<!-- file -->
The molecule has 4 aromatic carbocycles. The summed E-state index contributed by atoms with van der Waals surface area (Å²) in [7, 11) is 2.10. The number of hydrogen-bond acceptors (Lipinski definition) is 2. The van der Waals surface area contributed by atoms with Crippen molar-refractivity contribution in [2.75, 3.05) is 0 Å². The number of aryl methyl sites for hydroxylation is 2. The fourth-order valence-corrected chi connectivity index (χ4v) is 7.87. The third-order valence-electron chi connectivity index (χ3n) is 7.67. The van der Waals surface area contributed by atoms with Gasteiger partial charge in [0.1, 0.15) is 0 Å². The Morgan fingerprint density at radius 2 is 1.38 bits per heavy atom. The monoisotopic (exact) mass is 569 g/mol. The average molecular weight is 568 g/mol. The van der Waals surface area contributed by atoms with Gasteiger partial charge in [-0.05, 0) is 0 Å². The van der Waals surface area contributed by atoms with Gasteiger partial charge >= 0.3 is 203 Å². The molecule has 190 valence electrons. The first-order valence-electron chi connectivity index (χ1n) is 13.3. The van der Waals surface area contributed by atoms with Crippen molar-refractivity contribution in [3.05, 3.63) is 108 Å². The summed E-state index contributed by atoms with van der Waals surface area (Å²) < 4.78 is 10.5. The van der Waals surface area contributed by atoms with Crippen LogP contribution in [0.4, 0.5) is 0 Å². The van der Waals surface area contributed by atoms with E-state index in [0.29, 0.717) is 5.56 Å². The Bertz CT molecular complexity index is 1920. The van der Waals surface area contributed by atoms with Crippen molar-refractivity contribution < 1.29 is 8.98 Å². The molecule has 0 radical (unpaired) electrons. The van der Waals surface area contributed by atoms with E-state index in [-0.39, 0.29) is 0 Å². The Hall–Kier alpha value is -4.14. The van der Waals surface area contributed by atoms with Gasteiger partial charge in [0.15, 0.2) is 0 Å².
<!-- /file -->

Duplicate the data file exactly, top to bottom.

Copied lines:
The molecule has 4 aromatic carbocycles. The summed E-state index contributed by atoms with van der Waals surface area (Å²) in [7, 11) is 2.10. The number of hydrogen-bond acceptors (Lipinski definition) is 2. The van der Waals surface area contributed by atoms with Crippen molar-refractivity contribution in [2.75, 3.05) is 0 Å². The number of aryl methyl sites for hydroxylation is 2. The fourth-order valence-corrected chi connectivity index (χ4v) is 7.87. The third-order valence-electron chi connectivity index (χ3n) is 7.67. The van der Waals surface area contributed by atoms with Gasteiger partial charge in [0.1, 0.15) is 0 Å². The Morgan fingerprint density at radius 2 is 1.38 bits per heavy atom. The monoisotopic (exact) mass is 569 g/mol. The average molecular weight is 568 g/mol. The van der Waals surface area contributed by atoms with Gasteiger partial charge in [-0.05, 0) is 0 Å². The van der Waals surface area contributed by atoms with Gasteiger partial charge >= 0.3 is 203 Å². The molecule has 190 valence electrons. The first-order valence-electron chi connectivity index (χ1n) is 13.3. The van der Waals surface area contributed by atoms with Crippen molar-refractivity contribution in [3.05, 3.63) is 108 Å². The summed E-state index contributed by atoms with van der Waals surface area (Å²) < 4.78 is 10.5. The van der Waals surface area contributed by atoms with Crippen LogP contribution in [0.4, 0.5) is 0 Å². The van der Waals surface area contributed by atoms with E-state index in [0.29, 0.717) is 5.56 Å². The Bertz CT molecular complexity index is 1920. The van der Waals surface area contributed by atoms with Crippen molar-refractivity contribution < 1.29 is 8.98 Å². The molecule has 0 radical (unpaired) electrons. The van der Waals surface area contributed by atoms with E-state index in [-0.39, 0.29) is 0 Å². The Hall–Kier alpha value is -4.14. The van der Waals surface area contributed by atoms with Gasteiger partial charge in [0.15, 0.2) is 0 Å².